For super funds and their advisers

Bitcoin: the nonsensical asset that makes sense for now

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When a 25-year-old English fund manager with £21 billion (A$37 billion) under management discloses it had made a sizable investment in bitcoin, it is bound to give the institutionalisation of the crypto currency a big kickalong.

This is especially so when the manager regards bitcoin as a potential store of wealth and not an alternative to a day at the races. Ruffer LLP, a privately held partnership, is now making its all-weather style of investing widely available in Australia through the launch of an unlisted unit trust, to be distributed by third-party marketer Shed Enterprises.

The trust has been seeded by an Australian investor client of Context Capital, a Perth-based consulting business launched by Chris West, former CIO of WA Super, which merged with Aware Super last year. West, the principal, has been joined at Context Capital by consultant Chris McAlpine and operations manager Mark Foo, both also from WA Super.

Jonathan Ruffer, founder and chairman, wrote to clients early this month, following its December announcement of a £550 million ($A970 million) investment in bitcoin that the best of a “smattering” of responses was a two-worder – ‘Happy Christmas’.

“That seems about right for an initial investment equivalent to around 2.5 per cent of the portfolio,” he said. “Our underlying reasoning is that bitcoin is becoming a challenger to gold’s standing as the one supra-currency, the thing to own when fiat currencies are kerplunked. We have done much work on assessing the danger that bitcoin is a wrong’un. We have been watching it for a longish time, and our judgement is that it is a unique beast as an emerging store of value, blending some of the benefits of technology and gold. Yes, it is a seemingly non-sensical asset – but one that makes absolute sense for how we see the world.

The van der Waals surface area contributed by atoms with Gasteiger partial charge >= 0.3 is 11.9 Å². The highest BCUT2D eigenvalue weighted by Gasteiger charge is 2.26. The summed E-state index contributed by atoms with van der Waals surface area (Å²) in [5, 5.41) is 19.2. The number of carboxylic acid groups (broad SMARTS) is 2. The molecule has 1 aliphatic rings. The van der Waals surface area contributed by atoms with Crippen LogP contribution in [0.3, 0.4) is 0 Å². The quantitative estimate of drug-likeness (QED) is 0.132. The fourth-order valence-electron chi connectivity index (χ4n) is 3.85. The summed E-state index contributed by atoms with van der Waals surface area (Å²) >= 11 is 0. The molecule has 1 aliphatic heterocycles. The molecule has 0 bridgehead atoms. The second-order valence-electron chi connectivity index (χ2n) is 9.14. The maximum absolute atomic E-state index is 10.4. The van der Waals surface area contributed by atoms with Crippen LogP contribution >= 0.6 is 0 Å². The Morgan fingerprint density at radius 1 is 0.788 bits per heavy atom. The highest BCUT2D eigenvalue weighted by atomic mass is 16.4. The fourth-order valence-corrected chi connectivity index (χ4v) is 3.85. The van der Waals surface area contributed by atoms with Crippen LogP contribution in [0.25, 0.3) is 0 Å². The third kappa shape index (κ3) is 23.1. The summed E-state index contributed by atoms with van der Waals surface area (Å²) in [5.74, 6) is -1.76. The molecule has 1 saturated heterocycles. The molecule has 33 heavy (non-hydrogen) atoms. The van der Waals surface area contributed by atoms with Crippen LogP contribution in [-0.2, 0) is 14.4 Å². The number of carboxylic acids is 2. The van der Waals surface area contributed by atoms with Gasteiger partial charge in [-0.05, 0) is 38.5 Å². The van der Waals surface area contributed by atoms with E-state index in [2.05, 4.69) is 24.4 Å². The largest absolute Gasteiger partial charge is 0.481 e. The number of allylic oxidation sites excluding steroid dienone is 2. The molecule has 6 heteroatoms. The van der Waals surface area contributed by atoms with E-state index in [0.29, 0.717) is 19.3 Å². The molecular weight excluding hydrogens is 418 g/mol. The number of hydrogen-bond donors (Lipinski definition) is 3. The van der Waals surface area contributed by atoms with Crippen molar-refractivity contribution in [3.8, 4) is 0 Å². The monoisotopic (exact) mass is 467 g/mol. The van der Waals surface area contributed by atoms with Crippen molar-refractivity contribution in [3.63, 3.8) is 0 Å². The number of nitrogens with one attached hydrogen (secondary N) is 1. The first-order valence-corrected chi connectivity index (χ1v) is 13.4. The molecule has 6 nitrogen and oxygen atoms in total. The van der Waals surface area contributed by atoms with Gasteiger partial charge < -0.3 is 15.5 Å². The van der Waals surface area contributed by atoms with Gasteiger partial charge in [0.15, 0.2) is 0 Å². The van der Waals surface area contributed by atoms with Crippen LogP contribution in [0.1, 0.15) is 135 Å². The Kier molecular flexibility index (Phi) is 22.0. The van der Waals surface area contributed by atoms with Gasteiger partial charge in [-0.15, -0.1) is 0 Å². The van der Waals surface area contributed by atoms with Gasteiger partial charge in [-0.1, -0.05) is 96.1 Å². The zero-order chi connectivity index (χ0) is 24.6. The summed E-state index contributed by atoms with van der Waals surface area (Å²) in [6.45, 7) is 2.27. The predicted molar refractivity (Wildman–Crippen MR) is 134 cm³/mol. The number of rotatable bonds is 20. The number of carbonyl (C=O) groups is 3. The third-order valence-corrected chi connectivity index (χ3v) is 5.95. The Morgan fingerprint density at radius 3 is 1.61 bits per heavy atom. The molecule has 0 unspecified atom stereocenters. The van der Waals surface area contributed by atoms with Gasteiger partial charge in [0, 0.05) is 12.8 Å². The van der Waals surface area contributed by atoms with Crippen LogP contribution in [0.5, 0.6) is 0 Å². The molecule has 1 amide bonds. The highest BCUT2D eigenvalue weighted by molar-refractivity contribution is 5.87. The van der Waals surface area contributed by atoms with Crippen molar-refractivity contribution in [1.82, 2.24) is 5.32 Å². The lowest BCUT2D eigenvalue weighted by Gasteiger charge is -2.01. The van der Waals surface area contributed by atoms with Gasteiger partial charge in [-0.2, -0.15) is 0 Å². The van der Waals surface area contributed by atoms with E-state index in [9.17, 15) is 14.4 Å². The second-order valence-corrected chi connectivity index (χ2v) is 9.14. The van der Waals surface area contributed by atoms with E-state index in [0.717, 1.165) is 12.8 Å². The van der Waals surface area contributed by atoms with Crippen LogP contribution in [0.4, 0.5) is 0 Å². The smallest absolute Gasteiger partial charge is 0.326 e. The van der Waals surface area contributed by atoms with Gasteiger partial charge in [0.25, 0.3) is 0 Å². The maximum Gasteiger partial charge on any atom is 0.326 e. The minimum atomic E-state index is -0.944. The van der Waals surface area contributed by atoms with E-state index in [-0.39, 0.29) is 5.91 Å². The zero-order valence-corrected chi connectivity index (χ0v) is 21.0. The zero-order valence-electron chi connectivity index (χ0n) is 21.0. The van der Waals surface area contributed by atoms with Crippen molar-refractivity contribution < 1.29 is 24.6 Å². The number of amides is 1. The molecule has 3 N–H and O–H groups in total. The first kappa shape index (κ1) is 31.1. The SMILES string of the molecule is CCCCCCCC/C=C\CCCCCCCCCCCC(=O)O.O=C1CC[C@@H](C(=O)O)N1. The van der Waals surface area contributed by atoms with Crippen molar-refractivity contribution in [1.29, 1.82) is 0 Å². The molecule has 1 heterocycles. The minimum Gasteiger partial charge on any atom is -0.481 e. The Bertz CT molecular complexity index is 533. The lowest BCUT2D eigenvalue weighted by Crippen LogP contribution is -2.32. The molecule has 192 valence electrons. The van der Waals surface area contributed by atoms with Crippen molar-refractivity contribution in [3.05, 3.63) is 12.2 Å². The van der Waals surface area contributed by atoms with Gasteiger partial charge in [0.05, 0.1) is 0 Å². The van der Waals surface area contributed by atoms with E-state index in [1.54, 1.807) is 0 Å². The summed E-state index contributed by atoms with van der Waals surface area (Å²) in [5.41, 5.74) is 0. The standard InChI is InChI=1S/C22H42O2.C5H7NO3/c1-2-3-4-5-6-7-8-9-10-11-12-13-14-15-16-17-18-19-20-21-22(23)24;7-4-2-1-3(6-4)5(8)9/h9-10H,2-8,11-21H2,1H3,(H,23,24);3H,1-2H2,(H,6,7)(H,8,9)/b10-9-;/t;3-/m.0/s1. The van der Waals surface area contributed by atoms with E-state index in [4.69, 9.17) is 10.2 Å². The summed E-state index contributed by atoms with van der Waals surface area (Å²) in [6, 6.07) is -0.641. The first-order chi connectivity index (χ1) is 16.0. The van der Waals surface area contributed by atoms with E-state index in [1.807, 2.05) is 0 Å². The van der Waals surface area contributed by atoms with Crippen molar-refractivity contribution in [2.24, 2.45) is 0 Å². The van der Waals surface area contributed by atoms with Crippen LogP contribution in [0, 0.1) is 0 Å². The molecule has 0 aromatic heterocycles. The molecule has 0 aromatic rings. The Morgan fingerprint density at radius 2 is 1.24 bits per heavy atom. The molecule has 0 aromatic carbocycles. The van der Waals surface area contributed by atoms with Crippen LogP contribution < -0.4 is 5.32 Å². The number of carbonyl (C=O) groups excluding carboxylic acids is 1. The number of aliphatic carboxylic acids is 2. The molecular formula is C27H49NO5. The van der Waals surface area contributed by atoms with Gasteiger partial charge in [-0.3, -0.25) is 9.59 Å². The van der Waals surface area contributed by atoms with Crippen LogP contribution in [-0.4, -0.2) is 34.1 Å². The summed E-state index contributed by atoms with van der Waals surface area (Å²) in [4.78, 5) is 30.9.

“The question that followed was: ‘when to make the move?’ A journey from pirate to president is a continuum, but an investment is a binary event – you either make it, or you don’t. We took the view that last November was not too soon, and if we left it any longer, subsequent price performance might make it feel too late. So, we made an allocation. At the time of writing, the entry price looks to have been favourable, but that’s not really the point. We are in the business of keeping clients safe, and we are nervously satisfied that bitcoin has a small part to play in the pudding.”

Duncan MacInnes

Ruffer sees its overriding goal is to “deliver consistent positive returns, whatever happens in the financial markets”. The firm says: “Our pre-occupation is with not losing money, rather than charging headlong for growth. It’s by putting safety first that we have made good money for our clients. Through boom and bust. For nearly 25 years. If we keep doing our job well, we will protect our clients’ capital – and increase its real value substantially.”

It is mostly described as a contrarian investor, but the firm says that this is not completely true. It is undoubtedly a long-term one though. At a client webinar last week (January 13) investment directors Alex Lennard and Duncan MacInnes pointed out that the bitcoin holding was still less than the allocation to gold, which has been a staple of the Ruffer style as a store of wealth and anti-inflation cushion.

Duncan MacInnes said that the firm has set itself up in preparation for a likely surge in inflation. “Credit protections (such as credit default swaps and alternatives) are a key uncorrelated protection for us going forward,” he said. “We also have cyclical equities, which are geared into the economic recovery that will benefit from the market’s broadening to value stocks… [US] Inflation only has to rise to 2.5 per cent for bonds and stocks to be positively correlated. I think most investment managers are unprepared for this.”

Alex Lennard

Alex Lennard said: “Coronavirus was the only thing that mattered in 2020.” Investors’ response to the volatility had the hallmark of an inwardly focused industry, mostly interested in relative returns, he said. “Much of that we have been talking about for the past 12 months is starting to play out. We are strongly of the view that investors should be prepared for a regime change in markets which is now well underway.”

Perpetual is the RE for the trust and Mainstream the administrator and custodian (with core custody contracted to one of the major custodian banks).

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